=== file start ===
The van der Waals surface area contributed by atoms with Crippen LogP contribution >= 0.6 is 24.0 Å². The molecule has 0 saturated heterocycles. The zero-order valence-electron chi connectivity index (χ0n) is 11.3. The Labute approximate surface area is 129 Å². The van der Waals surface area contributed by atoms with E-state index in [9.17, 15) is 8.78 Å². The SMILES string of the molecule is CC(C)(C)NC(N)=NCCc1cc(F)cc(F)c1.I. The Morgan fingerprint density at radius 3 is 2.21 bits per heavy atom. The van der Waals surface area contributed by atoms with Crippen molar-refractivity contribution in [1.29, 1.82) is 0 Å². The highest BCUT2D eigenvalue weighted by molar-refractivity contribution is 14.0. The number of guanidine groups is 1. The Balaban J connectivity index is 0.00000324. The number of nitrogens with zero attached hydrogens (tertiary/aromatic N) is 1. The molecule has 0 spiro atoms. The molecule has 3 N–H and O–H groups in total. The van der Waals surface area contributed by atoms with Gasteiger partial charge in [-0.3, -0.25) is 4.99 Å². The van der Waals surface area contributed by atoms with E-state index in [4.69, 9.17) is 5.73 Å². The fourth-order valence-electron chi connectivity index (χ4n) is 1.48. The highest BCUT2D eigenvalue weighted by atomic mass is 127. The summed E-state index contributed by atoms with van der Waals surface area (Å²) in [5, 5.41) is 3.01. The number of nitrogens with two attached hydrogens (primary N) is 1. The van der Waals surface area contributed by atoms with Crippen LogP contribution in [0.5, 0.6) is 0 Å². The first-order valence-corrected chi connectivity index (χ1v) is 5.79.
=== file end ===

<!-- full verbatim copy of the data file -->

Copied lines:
The van der Waals surface area contributed by atoms with Crippen LogP contribution >= 0.6 is 24.0 Å². The molecule has 0 saturated heterocycles. The zero-order valence-electron chi connectivity index (χ0n) is 11.3. The Labute approximate surface area is 129 Å². The van der Waals surface area contributed by atoms with E-state index in [9.17, 15) is 8.78 Å². The SMILES string of the molecule is CC(C)(C)NC(N)=NCCc1cc(F)cc(F)c1.I. The Morgan fingerprint density at radius 3 is 2.21 bits per heavy atom. The van der Waals surface area contributed by atoms with Crippen molar-refractivity contribution in [1.29, 1.82) is 0 Å². The highest BCUT2D eigenvalue weighted by molar-refractivity contribution is 14.0. The number of guanidine groups is 1. The Balaban J connectivity index is 0.00000324. The number of nitrogens with zero attached hydrogens (tertiary/aromatic N) is 1. The molecule has 0 spiro atoms. The molecule has 3 N–H and O–H groups in total. The van der Waals surface area contributed by atoms with Gasteiger partial charge in [-0.3, -0.25) is 4.99 Å². The van der Waals surface area contributed by atoms with E-state index in [4.69, 9.17) is 5.73 Å². The fourth-order valence-electron chi connectivity index (χ4n) is 1.48. The highest BCUT2D eigenvalue weighted by atomic mass is 127. The summed E-state index contributed by atoms with van der Waals surface area (Å²) in [5, 5.41) is 3.01. The number of nitrogens with two attached hydrogens (primary N) is 1. The van der Waals surface area contributed by atoms with Crippen LogP contribution in [0.5, 0.6) is 0 Å². The first-order valence-corrected chi connectivity index (χ1v) is 5.79.